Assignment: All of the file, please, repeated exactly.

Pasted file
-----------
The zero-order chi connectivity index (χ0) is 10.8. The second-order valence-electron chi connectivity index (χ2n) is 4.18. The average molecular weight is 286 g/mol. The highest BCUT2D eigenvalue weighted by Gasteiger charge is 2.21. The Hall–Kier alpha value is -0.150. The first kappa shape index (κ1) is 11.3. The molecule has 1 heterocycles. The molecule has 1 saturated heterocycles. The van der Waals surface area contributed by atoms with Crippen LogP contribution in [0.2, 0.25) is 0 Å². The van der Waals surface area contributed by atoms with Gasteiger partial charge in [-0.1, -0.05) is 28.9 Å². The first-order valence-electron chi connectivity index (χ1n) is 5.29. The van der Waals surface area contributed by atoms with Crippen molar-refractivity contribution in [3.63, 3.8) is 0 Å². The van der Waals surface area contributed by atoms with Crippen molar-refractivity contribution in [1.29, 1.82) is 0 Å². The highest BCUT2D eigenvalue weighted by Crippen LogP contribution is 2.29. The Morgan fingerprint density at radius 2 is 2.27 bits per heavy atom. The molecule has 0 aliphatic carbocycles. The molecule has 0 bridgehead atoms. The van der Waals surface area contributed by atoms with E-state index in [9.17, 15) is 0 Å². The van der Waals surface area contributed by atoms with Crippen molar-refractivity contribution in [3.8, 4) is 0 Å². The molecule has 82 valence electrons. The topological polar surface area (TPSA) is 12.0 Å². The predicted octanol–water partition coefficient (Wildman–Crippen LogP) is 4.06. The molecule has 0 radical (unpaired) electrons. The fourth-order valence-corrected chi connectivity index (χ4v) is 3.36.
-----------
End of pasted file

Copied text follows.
The zero-order chi connectivity index (χ0) is 10.8. The second-order valence-electron chi connectivity index (χ2n) is 4.18. The average molecular weight is 286 g/mol. The highest BCUT2D eigenvalue weighted by Gasteiger charge is 2.21. The Hall–Kier alpha value is -0.150. The first kappa shape index (κ1) is 11.3. The molecule has 1 heterocycles. The molecule has 1 saturated heterocycles. The van der Waals surface area contributed by atoms with Crippen LogP contribution in [0.2, 0.25) is 0 Å². The van der Waals surface area contributed by atoms with Gasteiger partial charge in [-0.1, -0.05) is 28.9 Å². The first-order valence-electron chi connectivity index (χ1n) is 5.29. The van der Waals surface area contributed by atoms with Crippen molar-refractivity contribution in [3.63, 3.8) is 0 Å². The van der Waals surface area contributed by atoms with Crippen molar-refractivity contribution in [1.29, 1.82) is 0 Å². The highest BCUT2D eigenvalue weighted by Crippen LogP contribution is 2.29. The Morgan fingerprint density at radius 2 is 2.27 bits per heavy atom. The molecule has 0 aliphatic carbocycles. The molecule has 0 bridgehead atoms. The van der Waals surface area contributed by atoms with E-state index in [9.17, 15) is 0 Å². The van der Waals surface area contributed by atoms with Crippen molar-refractivity contribution in [3.8, 4) is 0 Å². The molecule has 82 valence electrons. The topological polar surface area (TPSA) is 12.0 Å². The predicted octanol–water partition coefficient (Wildman–Crippen LogP) is 4.06. The molecule has 0 radical (unpaired) electrons. The fourth-order valence-corrected chi connectivity index (χ4v) is 3.36.